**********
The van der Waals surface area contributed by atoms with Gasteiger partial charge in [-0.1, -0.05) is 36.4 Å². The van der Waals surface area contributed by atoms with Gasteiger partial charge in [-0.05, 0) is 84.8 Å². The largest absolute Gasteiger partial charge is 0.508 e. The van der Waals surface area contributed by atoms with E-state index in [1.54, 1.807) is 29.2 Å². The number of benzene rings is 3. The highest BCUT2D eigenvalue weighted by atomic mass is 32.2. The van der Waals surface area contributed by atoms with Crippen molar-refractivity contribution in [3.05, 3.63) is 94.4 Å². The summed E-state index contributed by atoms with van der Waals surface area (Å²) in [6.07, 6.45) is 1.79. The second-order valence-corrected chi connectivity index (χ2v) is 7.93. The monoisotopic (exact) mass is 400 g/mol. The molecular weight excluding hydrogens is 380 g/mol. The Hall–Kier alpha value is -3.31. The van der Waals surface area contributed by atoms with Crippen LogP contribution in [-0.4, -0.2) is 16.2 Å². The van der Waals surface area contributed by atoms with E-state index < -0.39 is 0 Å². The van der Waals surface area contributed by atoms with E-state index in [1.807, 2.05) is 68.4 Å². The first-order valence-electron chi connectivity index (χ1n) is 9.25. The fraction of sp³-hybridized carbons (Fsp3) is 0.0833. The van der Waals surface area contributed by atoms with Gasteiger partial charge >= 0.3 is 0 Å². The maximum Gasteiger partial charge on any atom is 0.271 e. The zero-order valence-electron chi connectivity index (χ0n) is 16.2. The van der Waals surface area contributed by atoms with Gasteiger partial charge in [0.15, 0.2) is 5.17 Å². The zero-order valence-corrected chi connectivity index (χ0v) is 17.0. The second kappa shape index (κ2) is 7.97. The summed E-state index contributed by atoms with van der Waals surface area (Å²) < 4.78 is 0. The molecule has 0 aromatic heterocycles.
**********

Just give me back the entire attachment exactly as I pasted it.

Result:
The van der Waals surface area contributed by atoms with Gasteiger partial charge in [-0.1, -0.05) is 36.4 Å². The van der Waals surface area contributed by atoms with Gasteiger partial charge in [-0.05, 0) is 84.8 Å². The largest absolute Gasteiger partial charge is 0.508 e. The van der Waals surface area contributed by atoms with E-state index in [1.54, 1.807) is 29.2 Å². The number of benzene rings is 3. The highest BCUT2D eigenvalue weighted by atomic mass is 32.2. The van der Waals surface area contributed by atoms with Crippen molar-refractivity contribution in [3.05, 3.63) is 94.4 Å². The summed E-state index contributed by atoms with van der Waals surface area (Å²) in [6.07, 6.45) is 1.79. The second-order valence-corrected chi connectivity index (χ2v) is 7.93. The monoisotopic (exact) mass is 400 g/mol. The molecular weight excluding hydrogens is 380 g/mol. The Hall–Kier alpha value is -3.31. The van der Waals surface area contributed by atoms with Crippen LogP contribution in [-0.4, -0.2) is 16.2 Å². The van der Waals surface area contributed by atoms with E-state index < -0.39 is 0 Å². The van der Waals surface area contributed by atoms with E-state index in [1.807, 2.05) is 68.4 Å². The first-order valence-electron chi connectivity index (χ1n) is 9.25. The fraction of sp³-hybridized carbons (Fsp3) is 0.0833. The van der Waals surface area contributed by atoms with Gasteiger partial charge >= 0.3 is 0 Å². The maximum Gasteiger partial charge on any atom is 0.271 e. The zero-order valence-electron chi connectivity index (χ0n) is 16.2. The van der Waals surface area contributed by atoms with Gasteiger partial charge in [0.15, 0.2) is 5.17 Å². The zero-order valence-corrected chi connectivity index (χ0v) is 17.0. The second kappa shape index (κ2) is 7.97. The summed E-state index contributed by atoms with van der Waals surface area (Å²) < 4.78 is 0. The molecule has 0 aromatic heterocycles.